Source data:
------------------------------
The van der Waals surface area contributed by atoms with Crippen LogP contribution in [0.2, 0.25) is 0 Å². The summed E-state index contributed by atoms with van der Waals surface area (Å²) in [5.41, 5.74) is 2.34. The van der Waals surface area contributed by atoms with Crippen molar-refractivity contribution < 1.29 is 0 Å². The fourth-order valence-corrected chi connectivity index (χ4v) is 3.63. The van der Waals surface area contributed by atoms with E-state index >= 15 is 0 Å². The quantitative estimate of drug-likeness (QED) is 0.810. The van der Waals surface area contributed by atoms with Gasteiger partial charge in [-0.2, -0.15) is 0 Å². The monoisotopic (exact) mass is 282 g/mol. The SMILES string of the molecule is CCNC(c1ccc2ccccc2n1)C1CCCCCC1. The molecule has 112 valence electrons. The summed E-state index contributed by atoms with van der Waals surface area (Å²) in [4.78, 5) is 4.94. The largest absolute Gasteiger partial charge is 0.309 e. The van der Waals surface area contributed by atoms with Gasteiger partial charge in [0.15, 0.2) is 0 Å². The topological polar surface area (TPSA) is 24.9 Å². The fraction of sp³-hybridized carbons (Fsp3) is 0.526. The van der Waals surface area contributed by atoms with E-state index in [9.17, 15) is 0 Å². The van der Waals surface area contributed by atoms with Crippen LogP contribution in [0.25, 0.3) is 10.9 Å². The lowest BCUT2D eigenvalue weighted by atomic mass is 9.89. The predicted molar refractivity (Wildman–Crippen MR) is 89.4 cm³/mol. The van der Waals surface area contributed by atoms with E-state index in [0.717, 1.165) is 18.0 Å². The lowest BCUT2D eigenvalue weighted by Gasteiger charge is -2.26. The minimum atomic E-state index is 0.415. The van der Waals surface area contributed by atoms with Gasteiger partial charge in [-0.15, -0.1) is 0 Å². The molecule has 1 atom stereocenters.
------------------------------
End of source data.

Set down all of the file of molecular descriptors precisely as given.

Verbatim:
The van der Waals surface area contributed by atoms with Crippen LogP contribution in [0.2, 0.25) is 0 Å². The summed E-state index contributed by atoms with van der Waals surface area (Å²) in [5.41, 5.74) is 2.34. The van der Waals surface area contributed by atoms with Crippen molar-refractivity contribution < 1.29 is 0 Å². The fourth-order valence-corrected chi connectivity index (χ4v) is 3.63. The van der Waals surface area contributed by atoms with E-state index >= 15 is 0 Å². The quantitative estimate of drug-likeness (QED) is 0.810. The van der Waals surface area contributed by atoms with Gasteiger partial charge in [-0.2, -0.15) is 0 Å². The monoisotopic (exact) mass is 282 g/mol. The SMILES string of the molecule is CCNC(c1ccc2ccccc2n1)C1CCCCCC1. The molecule has 112 valence electrons. The summed E-state index contributed by atoms with van der Waals surface area (Å²) in [4.78, 5) is 4.94. The largest absolute Gasteiger partial charge is 0.309 e. The van der Waals surface area contributed by atoms with Gasteiger partial charge in [0.15, 0.2) is 0 Å². The topological polar surface area (TPSA) is 24.9 Å². The fraction of sp³-hybridized carbons (Fsp3) is 0.526. The van der Waals surface area contributed by atoms with E-state index in [9.17, 15) is 0 Å². The van der Waals surface area contributed by atoms with Crippen LogP contribution in [0.25, 0.3) is 10.9 Å². The lowest BCUT2D eigenvalue weighted by atomic mass is 9.89. The predicted molar refractivity (Wildman–Crippen MR) is 89.4 cm³/mol. The van der Waals surface area contributed by atoms with E-state index in [0.717, 1.165) is 18.0 Å². The lowest BCUT2D eigenvalue weighted by Gasteiger charge is -2.26. The minimum atomic E-state index is 0.415. The van der Waals surface area contributed by atoms with Gasteiger partial charge in [-0.15, -0.1) is 0 Å². The molecule has 1 atom stereocenters.